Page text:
nothing sad about that. What you actually mean is that a majority of people do that, but that doesn’t justify not giving the minority a choice.

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            It was once normal to browse the web without a form of ad blocking software. Now, unless you were to restrict yourself to a very limited set of sites, you really need ad blocking software to browse. As more sites abuse javascript to run these type of things I see either ad blocking software getting more complex and adopting crypto mining blockers or new browser extensions that further sandbox javascript in some way becoming more popular.

            For a few months now I’ve been using multiple browsers. I’ve configured Firefox, my daily driver, to completely disable javascript via NoScript. Most sites still run fine, although they might have some rendering issues. When a page doesn’t work or is impossible to read I switch over to Chromium (which just has ad blocking).

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              I’ve configured Firefox, my daily driver, to completely disable javascript via NoScript. Most sites still run fine, although they might have some rendering issues.

              I’ve been using NoScript for years (maybe a decade?), and while this used to be true, more and more sites are requiring JavaScript in order to work at all. I’m really not a fan of this trend (HTML is already quite capable of displaying text and images), but I don’t know how to stop it.

              I recently switched to uMatrix; it allows first-part JS by default, and seems pretty useful overall.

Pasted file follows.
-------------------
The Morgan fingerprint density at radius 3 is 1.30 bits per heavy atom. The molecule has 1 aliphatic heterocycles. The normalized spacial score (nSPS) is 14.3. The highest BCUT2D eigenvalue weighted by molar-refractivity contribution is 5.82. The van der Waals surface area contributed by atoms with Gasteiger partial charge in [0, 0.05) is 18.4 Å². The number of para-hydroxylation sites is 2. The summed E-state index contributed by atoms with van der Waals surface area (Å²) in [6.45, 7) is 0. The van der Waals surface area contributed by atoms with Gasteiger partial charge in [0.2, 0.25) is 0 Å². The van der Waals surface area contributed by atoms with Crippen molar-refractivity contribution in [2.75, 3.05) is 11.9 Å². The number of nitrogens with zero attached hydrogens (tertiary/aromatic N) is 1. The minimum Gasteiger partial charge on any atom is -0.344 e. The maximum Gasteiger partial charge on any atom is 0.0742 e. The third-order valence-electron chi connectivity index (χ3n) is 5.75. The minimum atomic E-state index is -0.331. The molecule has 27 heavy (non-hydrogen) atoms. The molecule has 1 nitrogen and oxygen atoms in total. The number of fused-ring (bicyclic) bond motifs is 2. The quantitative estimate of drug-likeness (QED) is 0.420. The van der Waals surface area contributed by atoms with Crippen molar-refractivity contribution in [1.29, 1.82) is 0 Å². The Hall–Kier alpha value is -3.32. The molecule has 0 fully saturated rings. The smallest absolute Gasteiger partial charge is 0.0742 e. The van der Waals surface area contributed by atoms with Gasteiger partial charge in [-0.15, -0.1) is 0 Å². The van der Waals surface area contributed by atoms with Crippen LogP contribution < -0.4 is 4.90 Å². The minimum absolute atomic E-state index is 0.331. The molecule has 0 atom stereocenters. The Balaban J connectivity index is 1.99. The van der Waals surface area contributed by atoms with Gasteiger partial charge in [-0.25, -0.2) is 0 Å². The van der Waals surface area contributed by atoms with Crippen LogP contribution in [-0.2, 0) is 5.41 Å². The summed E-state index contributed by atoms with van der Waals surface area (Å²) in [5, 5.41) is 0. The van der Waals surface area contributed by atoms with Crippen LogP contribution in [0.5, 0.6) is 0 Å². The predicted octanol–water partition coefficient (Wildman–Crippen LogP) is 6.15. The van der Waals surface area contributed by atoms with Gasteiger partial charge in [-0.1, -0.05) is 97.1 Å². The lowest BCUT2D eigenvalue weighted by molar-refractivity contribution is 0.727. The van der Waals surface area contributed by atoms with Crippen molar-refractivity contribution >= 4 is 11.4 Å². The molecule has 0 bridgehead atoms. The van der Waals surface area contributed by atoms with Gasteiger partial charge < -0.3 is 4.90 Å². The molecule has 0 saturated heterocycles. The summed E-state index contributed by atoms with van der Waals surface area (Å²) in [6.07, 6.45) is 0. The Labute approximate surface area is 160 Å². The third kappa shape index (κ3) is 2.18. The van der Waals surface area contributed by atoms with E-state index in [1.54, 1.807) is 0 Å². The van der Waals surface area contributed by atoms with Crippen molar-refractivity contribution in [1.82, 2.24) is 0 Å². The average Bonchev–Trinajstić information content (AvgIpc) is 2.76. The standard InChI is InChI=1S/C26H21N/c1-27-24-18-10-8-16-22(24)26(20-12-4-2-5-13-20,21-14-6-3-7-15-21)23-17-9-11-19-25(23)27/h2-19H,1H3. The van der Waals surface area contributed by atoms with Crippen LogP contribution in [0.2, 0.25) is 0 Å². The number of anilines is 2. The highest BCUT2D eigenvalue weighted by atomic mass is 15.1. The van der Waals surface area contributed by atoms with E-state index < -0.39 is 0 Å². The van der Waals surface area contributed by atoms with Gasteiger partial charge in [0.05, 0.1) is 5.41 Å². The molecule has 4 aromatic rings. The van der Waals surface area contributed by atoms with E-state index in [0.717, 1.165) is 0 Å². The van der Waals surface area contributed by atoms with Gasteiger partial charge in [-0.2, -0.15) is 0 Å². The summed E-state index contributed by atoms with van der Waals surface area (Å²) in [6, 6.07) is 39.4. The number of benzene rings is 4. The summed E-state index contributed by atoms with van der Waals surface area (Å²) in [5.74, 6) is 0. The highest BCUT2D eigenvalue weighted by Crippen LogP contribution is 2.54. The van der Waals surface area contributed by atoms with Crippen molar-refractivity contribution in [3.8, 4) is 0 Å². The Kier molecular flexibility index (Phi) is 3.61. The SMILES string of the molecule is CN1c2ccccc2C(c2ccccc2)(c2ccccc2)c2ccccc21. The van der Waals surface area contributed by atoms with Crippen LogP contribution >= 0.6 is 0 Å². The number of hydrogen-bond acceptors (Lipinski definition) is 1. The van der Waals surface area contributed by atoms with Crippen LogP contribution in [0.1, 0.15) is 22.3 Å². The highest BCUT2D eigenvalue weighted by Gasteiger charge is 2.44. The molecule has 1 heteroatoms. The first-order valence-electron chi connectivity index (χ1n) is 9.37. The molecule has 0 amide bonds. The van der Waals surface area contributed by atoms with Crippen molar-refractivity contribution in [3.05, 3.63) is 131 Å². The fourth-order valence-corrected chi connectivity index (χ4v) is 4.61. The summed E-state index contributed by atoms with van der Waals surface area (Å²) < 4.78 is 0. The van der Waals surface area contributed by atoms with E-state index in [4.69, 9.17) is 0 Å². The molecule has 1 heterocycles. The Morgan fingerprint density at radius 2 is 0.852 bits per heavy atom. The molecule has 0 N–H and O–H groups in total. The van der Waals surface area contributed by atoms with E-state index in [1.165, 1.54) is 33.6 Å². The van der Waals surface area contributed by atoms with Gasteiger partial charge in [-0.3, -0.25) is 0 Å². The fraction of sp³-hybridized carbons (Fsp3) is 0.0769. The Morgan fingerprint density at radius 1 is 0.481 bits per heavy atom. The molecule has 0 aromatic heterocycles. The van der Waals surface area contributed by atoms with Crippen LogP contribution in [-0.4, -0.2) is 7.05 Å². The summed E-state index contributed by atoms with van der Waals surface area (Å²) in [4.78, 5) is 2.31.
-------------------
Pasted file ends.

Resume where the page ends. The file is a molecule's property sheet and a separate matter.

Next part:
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                Yes umatrix is pretty great. Though I still keep ublock on for certain first-party ads.

                My workflow typically involves using the tor browser at safer settings to open websites and switch to firefox with umatrix whenever I have to login to something.

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                I categorize browsers by levels of blocking. Chrome is the daily driver with moderate blocking - ublock and some extra plugins to stop autoplaying video. Firefox is for heavy blocking, with ublock as as a strictly configured noscript, for anything that has too many annoying scripts and ads even in Chrome. And IE/Edge/Safari for no blocking, for anything that I can’t get to work in the other 2 and am willing to live with whatever weird stuff they do.

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                Since no antivirus will do something and some adblockers won’t block it. I’ll just post my five cents

                127.0.0.1 coinhive.com www.coinhive.com
                
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                  I’ve been trying this for a while, and was happy to find coinhive already in it when I heard about it a few weeks ago.

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                    Awesome, I had never come across a curated list of that kind.